Negative "attack advertising" has a great pedigree in British politics. Think of the snaking dole queue of 1979, proclaiming "Labour isn’t working", or the image in 2001 of William Hague adorned with the hair of Margaret Thatcher. "Be afraid, be very afraid", the caption read – aggressive, but with wonderfully British "edge" you never see in the US versions negative ads.
Increasingly though, political campaigners have found, in the digital age, that their posters attack back.
For example, the Conservatives' latest offering – a looming Alex Salmond with a tiny, baby-faced Ed Miliband tucked neatly into his top-pocket – has swiftly pushed back at its creators. No sooner was it published than the Photoshoppers of Labour HQ had placed a diminutive David Cameron in the pocket of Nigel Farage, while Farage’s own party released a version, with the Prime Minister stuffed in the jacket of a towering Jean-Claude Juncker. Though I do think the original struck home…
Spoofing political posters isn't new. But while opponents used to make their point with a can of spray paint, the digital age has handed them a much more sophisticated set of tools. The simple fact is, too much political advertising just doesn’t "get" the internet, which speaks, unfortunately for the protagonists, volumes about a lack of connection with the digital age and its denizens.
To be fair to our politicians, both the main parties have grasped the importance of the digital reality. Speaking to the BBC earlier this year, Elizabeth Linder, Facebook’s government and politics specialist for Europe, the Middle East and Africa, noted the social media spend of both parties has already exceeded the entire 2010 budget.
The problem is that, while politicians seem to understand the need to pour money into digital, they’re still a long way from using that money effectively.
Although the Tories' Salmond poster struck home, it does demonstrate the fundamental problem with the current approach (from both parties) – it’s a piece of content pushed out through a digital channel that's undermined by interaction rather than enriched by it.
The internet is not a TV channel or a blank wall waiting for a poster to be mounted on it. It’s a conversation.
The problem with every poster we’ve seen so far this campaign is that they talk at their audiences rather than with them.
It’s an area in which politics can learn a lot from the private sector. Last week, advertising's top brass descended on London for the annual Advertising Week Europe conference. Finding innovative ways for companies to converse with their customers was at the heart of the agenda. There were more than a few Westminster-villagers who should have considered buying tickets.
The reason Obama’s now much-mythologised use of social media was so successful is that he learned the lessons of business. The Obama campaign didn’t just use digital as another channel through which to distribute campaign ads, it used it to talk to people and to listen to them.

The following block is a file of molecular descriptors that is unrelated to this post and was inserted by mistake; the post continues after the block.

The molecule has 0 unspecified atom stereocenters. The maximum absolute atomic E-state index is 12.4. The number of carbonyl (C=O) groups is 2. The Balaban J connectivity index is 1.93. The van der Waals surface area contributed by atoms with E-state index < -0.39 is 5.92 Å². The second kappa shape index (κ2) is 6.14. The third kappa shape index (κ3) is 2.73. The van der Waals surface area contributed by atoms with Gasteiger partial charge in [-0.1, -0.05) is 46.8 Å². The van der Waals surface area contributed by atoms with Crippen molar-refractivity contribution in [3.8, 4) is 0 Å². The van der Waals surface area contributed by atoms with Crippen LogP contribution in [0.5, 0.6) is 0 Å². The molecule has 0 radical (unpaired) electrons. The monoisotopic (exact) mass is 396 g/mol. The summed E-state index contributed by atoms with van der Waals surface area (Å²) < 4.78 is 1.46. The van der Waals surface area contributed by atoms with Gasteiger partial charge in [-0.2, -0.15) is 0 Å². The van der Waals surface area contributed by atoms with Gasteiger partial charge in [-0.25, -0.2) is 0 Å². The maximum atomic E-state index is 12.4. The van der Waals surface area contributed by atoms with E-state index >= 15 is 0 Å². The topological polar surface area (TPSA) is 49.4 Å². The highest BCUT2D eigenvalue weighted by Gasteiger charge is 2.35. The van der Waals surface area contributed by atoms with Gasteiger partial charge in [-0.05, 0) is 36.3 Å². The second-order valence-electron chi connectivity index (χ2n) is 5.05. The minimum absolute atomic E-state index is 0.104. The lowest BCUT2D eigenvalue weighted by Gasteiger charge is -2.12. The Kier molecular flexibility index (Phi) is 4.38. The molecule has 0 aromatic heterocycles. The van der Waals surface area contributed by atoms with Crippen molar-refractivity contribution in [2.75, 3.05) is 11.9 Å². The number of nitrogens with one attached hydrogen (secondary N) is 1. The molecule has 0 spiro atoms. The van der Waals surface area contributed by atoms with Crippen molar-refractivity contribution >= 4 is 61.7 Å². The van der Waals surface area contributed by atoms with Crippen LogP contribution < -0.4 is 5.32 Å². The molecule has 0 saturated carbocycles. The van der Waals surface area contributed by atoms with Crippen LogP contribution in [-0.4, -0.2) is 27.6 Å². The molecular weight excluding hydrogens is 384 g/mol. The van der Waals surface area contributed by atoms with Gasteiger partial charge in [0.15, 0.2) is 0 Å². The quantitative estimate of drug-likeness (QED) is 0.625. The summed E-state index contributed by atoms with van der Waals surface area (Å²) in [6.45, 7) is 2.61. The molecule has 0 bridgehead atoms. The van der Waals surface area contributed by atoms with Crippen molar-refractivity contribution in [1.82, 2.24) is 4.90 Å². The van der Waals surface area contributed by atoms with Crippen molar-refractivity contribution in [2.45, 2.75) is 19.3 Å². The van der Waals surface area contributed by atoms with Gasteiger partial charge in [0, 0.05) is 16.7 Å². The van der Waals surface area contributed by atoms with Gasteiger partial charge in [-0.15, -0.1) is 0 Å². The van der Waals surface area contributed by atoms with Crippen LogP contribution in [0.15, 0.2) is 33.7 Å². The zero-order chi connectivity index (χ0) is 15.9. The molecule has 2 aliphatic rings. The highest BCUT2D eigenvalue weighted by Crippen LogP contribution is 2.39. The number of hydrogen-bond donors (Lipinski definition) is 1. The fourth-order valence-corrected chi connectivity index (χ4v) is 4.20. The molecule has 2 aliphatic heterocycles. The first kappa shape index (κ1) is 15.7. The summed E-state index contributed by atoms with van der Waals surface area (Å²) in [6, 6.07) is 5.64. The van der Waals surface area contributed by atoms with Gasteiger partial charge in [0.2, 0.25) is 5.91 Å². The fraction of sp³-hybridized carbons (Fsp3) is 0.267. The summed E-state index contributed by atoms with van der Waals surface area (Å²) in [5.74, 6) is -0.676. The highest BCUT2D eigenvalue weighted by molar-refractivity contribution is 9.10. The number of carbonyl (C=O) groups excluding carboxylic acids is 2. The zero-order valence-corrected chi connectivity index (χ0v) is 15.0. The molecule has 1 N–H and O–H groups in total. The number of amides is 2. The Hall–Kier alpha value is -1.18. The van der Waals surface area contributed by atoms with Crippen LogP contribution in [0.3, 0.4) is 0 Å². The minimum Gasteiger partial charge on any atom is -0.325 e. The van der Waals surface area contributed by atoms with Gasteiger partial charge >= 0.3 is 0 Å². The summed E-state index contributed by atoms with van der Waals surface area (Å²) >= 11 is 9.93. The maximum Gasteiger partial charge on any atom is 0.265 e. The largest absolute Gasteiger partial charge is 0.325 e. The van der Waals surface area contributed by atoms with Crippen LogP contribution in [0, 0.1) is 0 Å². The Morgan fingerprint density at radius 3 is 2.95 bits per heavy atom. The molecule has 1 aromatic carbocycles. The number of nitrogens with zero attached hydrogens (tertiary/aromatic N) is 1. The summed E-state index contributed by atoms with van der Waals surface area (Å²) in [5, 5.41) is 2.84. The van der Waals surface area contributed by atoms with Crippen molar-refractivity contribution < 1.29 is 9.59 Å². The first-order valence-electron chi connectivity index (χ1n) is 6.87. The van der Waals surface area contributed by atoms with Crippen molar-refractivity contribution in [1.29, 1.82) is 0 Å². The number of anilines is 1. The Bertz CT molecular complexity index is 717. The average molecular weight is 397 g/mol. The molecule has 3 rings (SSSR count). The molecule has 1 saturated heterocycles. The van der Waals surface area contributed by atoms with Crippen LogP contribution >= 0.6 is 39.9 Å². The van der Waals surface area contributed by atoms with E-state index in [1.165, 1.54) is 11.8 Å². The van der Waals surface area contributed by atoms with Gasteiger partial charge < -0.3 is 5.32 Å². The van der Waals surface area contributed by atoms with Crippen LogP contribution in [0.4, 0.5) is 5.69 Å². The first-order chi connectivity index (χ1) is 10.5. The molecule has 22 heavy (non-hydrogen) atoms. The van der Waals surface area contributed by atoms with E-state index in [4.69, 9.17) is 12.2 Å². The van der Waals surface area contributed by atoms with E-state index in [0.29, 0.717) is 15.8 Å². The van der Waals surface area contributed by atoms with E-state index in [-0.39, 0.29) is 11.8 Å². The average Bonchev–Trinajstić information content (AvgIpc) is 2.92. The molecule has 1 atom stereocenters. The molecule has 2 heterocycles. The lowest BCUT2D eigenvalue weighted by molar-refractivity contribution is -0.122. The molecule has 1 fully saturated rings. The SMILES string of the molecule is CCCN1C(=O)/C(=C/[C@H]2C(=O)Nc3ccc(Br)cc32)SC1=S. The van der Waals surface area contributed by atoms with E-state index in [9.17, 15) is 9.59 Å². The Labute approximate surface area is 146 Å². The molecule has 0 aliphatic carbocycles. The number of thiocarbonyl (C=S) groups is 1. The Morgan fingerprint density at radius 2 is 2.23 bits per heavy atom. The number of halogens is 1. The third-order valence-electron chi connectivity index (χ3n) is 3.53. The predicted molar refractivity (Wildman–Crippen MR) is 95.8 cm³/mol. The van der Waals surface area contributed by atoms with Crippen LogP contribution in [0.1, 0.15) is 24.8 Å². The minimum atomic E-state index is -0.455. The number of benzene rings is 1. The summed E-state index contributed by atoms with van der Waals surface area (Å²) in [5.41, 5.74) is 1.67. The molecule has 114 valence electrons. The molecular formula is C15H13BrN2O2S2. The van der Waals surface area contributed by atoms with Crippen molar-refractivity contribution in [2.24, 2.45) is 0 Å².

A case in point was the now-President’s Q&A on the Ask Me Anything board of Reddit (a hugely popular forum whose low-fi appearance and militant community had, until then, put off mainstream politicians).
Cameron may have had an interview with BuzzFeed, but he’s still miles away from using the internet to have that kind of genuine two-way conversation with younger voters. And that's something he could and should fix immediately, because he's actually really good in conversation – certainly better than his main opponent.
Genuinely conversing with people is exactly what the current climate calls for. Much of the disillusionment with modern politicians, particularly from young people, is that they come across as messaging automatons.
And young people fail to understand that their vote has any value or power at all. Politicians have never been good at answering the question, but the current state of affairs is worse than it has ever been. So soundbite- and buzzword-focused has political speech become that it’s increasingly impossible to think of our leaders as being engaged in real dialogue.
For a generation the internet has allowed to be in almost constant conversation, this is a particularly alienating phenomenon, and one clearly feeding populist and insurgent parties more than anyone else.
It’s far too easy for Britain’s mainstream political parties to blame something like the recession for disillusionment with the political process; unless they adopt a digital strategy that genuinely aims to start a dialogue, they risk sliding further into irrelevance.
Picasso once said computers were useless because “they can only give you answers”. For British politics, answers might at least be a start.